You have finally made it out on the river or lake for some fishing and find yourself in the middle of a great hatch and see rising trout. The problem is you aren’t having any luck and the fish don’t seem to be interested in your flies.
This can be a frustrating reality of fly fishing and is something every angler experiences regardless of their skill level. Don’t worry i’m here to help.
To help you avoid this frustration, I’ve put together the following list of 10 simple reasons why you aren’t catching any fish while fly fishing and some simple tips that will improve your chances of catching fish.
10 Reason You’re Not Catching Fish While Fly Fishing
Over the years I’ve had plenty of days where I’ve been out fly fishing and have come home with little to no success. Instead of letting this frustrate me I’ve tried to learn something new each time I go out.
I’ve put together the following list of common mistakes I’ve made, and I see other anglers making as well that that might be preventing you from catching fish.
Here are the top reasons why you aren’t catching any fish while fly fishing and what you can do to turn your fishing trip around and have more success.
Not Getting a Good Drift
Your fly-fishing presentation is critical and will ultimately determine whether you catch fish or not when fly fishing. One of the best things you can do to improve your chances of success is by making sure you’re getting a good drift each cast.
When casting in rivers or streams your flies will tend to get dragged downstream by your line and the current, which causes your fly presentation to look unnatural and less appealing to fish.
This drag can be corrected by mending your fly line which is a technique used to prevent your flies from being carried down the river allowing a “drag free” drift.
If you are nymphing or dry fly fishing having a “drag free” float will make your flies look more natural in the water and will ultimately lead to more takes and fish caught.
When you aren’t catching any fish while fly fishing make sure you work on mending your fly line and getting that perfect drift. This will help you catch a lot more fish.
Using the Wrong Flies
If you are in a good area, doing all the right things but still aren’t catching any fish the odds are that you are fishing with the wrong fly pattern. You can learn a lot by not catching anything on your setup.
Before you head out to the river, pond or lake do some research and find out what type of forage your targeted species may be feeding on and what will most likely hatch while you are out fishing. This can give you a huge advantage and will ultimately result in more success.
Once you are on the water and you still are not having any luck make sure to switch up your flies every so often. If you have gone 15-30 minutes with out any bites, it’s time to switch flies and try something new.
Make sure to check out My Recommend Gear and Tackle Guide to ensure you have the right gear for your next fishing adventure.
Right Fly Wrong Size
Sometimes you can be fishing with the right fly or pattern, but the fish may not be taking it because it’s the wrong size. A common mistake many anglers make is that they fish with flies that are too large.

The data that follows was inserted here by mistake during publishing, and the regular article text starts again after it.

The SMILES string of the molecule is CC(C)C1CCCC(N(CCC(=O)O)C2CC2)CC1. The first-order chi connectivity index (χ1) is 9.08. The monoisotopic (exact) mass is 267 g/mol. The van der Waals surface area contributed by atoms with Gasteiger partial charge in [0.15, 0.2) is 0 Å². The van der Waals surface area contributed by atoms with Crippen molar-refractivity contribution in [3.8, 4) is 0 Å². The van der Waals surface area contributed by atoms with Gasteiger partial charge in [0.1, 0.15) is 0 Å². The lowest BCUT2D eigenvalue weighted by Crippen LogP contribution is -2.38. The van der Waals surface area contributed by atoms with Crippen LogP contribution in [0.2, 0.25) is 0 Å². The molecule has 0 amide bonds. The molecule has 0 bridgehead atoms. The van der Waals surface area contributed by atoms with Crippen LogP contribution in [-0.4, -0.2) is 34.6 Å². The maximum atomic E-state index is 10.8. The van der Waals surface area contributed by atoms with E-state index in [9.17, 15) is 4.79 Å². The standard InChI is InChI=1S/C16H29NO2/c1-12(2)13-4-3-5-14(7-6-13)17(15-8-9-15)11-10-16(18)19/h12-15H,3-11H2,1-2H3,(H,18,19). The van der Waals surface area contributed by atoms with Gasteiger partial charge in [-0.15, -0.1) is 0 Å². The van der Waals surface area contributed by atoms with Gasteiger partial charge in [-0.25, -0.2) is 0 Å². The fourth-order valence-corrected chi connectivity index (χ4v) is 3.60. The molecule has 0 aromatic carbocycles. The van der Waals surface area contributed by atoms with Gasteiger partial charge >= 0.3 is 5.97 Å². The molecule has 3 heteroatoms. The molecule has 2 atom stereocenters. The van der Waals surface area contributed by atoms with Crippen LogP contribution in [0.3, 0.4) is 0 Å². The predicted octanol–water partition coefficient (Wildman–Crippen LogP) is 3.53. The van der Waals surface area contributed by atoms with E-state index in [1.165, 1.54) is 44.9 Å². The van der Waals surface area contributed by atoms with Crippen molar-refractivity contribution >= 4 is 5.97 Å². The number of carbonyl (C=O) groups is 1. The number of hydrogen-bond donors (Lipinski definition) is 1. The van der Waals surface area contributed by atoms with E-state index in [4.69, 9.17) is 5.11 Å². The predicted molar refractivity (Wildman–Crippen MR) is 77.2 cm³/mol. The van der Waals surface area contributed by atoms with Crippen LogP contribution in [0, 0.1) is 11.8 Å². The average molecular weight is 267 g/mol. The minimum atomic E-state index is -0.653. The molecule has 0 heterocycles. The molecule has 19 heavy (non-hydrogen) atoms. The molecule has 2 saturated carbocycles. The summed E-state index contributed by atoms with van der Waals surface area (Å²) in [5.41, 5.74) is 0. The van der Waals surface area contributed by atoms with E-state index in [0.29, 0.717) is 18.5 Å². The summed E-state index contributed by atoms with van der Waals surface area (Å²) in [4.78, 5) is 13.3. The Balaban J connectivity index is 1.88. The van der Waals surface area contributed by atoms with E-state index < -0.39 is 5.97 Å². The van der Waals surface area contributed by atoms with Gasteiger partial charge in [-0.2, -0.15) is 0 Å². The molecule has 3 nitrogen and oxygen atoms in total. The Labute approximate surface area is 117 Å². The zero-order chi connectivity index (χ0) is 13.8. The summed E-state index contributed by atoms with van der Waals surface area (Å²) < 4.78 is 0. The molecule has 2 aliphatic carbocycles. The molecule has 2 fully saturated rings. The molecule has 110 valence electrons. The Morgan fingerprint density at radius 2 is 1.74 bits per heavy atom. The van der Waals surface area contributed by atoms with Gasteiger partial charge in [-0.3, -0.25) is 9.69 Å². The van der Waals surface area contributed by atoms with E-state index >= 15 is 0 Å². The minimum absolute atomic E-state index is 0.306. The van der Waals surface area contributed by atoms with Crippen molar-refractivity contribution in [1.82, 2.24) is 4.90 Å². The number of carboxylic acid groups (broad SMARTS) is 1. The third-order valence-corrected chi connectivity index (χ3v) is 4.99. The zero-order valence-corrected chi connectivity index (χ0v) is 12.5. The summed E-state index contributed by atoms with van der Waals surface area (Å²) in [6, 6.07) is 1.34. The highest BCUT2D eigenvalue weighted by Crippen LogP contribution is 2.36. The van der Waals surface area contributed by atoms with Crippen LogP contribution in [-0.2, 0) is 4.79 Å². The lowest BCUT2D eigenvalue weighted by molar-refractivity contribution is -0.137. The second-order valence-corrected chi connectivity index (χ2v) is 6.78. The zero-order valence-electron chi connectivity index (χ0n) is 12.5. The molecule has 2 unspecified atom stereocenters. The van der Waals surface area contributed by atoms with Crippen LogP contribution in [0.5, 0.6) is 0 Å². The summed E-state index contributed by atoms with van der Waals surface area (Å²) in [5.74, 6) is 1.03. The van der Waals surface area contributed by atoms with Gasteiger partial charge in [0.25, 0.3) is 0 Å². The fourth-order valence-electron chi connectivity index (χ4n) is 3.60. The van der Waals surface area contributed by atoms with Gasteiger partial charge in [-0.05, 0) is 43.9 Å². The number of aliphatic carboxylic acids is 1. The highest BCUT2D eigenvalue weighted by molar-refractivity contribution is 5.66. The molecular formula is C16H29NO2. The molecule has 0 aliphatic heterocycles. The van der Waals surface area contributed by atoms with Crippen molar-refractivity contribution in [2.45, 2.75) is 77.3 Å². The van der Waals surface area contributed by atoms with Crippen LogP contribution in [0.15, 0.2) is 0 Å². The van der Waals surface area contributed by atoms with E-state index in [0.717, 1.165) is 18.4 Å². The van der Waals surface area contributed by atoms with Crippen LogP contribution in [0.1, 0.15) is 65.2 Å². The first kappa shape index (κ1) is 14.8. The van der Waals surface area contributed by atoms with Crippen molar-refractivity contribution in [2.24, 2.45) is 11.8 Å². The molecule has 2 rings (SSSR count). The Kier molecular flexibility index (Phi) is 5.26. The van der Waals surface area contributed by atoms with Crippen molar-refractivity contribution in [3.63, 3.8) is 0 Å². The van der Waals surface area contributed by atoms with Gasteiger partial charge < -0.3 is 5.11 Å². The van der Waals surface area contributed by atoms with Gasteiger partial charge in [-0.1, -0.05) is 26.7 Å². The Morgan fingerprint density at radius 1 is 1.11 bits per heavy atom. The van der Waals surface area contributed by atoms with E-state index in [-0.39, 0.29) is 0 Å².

This typically results in fewer takes and less success out on the water. Matching the hatch by having the right size and pattern to what the fish are feeding on is key.
If you aren’t having any luck, try downsizing your flies a size or two or in some cases up sizing. This small change can make a big difference. Having the right size fly can dramatically improve your odds at catching more fish.
Not Fishing the Right Areas
You can have the right fly tied on and the perfect setup but if you aren’t fishing the right spots or areas then you aren’t going to catch any fish. There are a lot of places and areas that simply don’t hold fish.
Try targeting high percentage spots. These are areas that are known for always holding fish regardless of the location or body of water you are fishing.
Here is a list of some high percentage areas you should look to target on your next fishing trip.
High Percentage Fly Fishing Areas
- Deep pools
- Undercut banks
- Weed beds
- Slow deep water
- Around structure (logs, trees, rocks, grass, etc.)
Fishing at the Wrong Time of Day
If you’re not having any luck fly fishing, you may be fishing during the wrong time of day. I am a big believer that with a little patience and persistence you can catch fish at any time.
However, there is no denying that during certain times of the day fish are more active and you’ll have a way better chance of catching fish.
In general, the best time to go fishing for most species is going to be early in the morning, evening or during overcast conditions.
However, when fly fishing, understanding when and what type of hatches are in your area is key. Try and plan your fishing trips around the time of day the bug hatches usually occur near you and you’ll have a lot more success.
To learn more about when the best time to go fishing is check out the following articles I wrote:
- When is the Best Time to go Fishing?